I called a friend today to wish her a happy birthday and found her in a funk. She said it wasn’t so much her age that was bothering her (today she reached the big round number that’s exactly halfway between zero and 100), but that she never dreamed that she would be where she is at this point in her life.
You see, like so many of us, she lost her job several years ago. She had weathered unemployment before; it was common in her industry, and she’d always found another job quickly. But that last job she lost turned out to be her last full-time job in her industry; despite applying for work everywhere and networking whenever possible, she hasn’t found a full-time job that pays anywhere near what she used to make. As a result, she’s been through foreclosure and bankruptcy, and has lived in a series of rental houses and townhouses while trying to make enough money from side jobs to stay afloat and keep her two growing children in food and clothing (she’s a single mom).
One of her comments to me was that she never dreamed she would no longer own a house at 50. I understood completely. I turned 50 the year after my husband had to close down his business and we were forced to sell our family home to stay afloat financially. We didn’t know where to go; we just had to find some place cheaper than our hometown. So we moved to a lovely vacation town four hours away, rented a house near the beach, and began to research what we would do next. That’s how I spent my 50th birthday, far from most of our family and friends, living in a rented house with no idea of where we would go next.
One of the things I shared with my friend is that we’re not alone. Many, many people are casualties of the economic disaster of the past ten years. And while some may have asked for trouble by buying houses they couldn’t really afford or spending all their home equity on vacations and clothes, others, like my husband and me, were debt-free but lost our income through no fault of our own.
Just recently I met a woman whose healthcare-related family business was wiped out as a result of the Affordable Care Act. She and her husband had to sell the gorgeous historic country home they had so painstakingly renovated years earlier and move to a tiny ranch in the closest town. Like my friend and me, she knows what it’s like to lose your home and belongings because of financial reversal.
That said, it does no good to wallow in our misery, even when we meet others in a similar situation (misery does love company, you know). After an initial grieving period, it’s important to move on. No, you didn’t expect this to happen, or to be where you are at this point in time. But stuff happens. And of course, it could be worse. If you and your family are healthy, you’re fortunate indeed.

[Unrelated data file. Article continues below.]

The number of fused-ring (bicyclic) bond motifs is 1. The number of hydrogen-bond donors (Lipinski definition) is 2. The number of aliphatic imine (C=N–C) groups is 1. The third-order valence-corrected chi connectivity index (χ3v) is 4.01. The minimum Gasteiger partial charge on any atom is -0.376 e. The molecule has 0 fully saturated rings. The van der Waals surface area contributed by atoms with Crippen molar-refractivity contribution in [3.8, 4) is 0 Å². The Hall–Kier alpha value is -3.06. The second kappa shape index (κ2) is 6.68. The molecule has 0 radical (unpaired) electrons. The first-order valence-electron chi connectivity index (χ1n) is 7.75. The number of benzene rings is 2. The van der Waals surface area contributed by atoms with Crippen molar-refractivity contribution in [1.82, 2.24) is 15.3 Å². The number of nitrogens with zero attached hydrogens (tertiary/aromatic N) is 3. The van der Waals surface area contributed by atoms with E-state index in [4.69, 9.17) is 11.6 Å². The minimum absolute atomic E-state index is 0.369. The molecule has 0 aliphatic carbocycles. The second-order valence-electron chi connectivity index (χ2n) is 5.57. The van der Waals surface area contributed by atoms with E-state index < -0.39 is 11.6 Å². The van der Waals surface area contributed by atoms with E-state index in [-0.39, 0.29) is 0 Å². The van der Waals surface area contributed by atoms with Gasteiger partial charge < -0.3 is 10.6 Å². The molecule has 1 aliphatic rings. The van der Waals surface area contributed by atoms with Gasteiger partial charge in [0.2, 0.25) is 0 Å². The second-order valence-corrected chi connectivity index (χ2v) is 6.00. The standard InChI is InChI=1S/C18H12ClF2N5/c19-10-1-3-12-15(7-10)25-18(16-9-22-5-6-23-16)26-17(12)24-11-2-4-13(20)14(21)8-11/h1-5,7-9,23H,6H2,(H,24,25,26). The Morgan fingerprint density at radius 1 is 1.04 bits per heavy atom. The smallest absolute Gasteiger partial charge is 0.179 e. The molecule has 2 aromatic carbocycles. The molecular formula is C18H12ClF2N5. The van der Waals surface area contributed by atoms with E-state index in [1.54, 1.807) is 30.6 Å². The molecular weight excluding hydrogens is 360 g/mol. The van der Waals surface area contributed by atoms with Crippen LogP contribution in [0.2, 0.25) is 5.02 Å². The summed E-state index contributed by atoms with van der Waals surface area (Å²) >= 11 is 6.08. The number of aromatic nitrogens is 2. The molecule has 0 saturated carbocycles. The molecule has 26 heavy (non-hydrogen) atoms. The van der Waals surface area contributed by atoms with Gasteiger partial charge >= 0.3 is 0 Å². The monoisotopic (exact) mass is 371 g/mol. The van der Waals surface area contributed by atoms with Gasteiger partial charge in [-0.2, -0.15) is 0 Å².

To recover from a big financial reversal that changes your life, you have to look for the silver lining. I was inspired to write my downsizing eBook after realizing all the good that came out of being forced to sell or donate more than half of our belongings in order to fit into the little ranch house we finally ended up in after being forced to sell our family home.
For years I had been mentally overwhelmed by a basement, garage and house filled with the clutter created by a large family and two home businesses, but never found enough time to deal with all that stuff. Our three moves in four years forced us to do so. As a result we now live with far fewer belongings, yet we’re surrounded by our most valued and useful items without being burdened by clutter.
Better yet, we no longer have the specter of financial ruin hanging over our head. Our income may be much smaller than it was ten years ago, but so are our expenses. What a relief to have reached a point where life seems more manageable!
And as we face our senior years (something my friend is surely doing today), we realize that living with less stuff and less expenses is something that will make life easier as we age. As a bonus, we can already spend more time doing things we like to do because we spend so much less time on the care of a big house and yard. If there’s one thing I know for certain, it’s that time is becoming more precious the older I get.
So my advice for my friend, corny as is sounds, is to make lemonade when life gives you lemons. Instead of lamenting what you once had, or where you thought you would be by now, accept reality and move on. Make the changes you need to make and enjoy the benefits that come with them. Why waste energy thinking about what might have (should have) been when you can be using your energy to enjoy life now? There are good things about your current situation, but you’re going to have to make the effort to find them…..and celebrate them.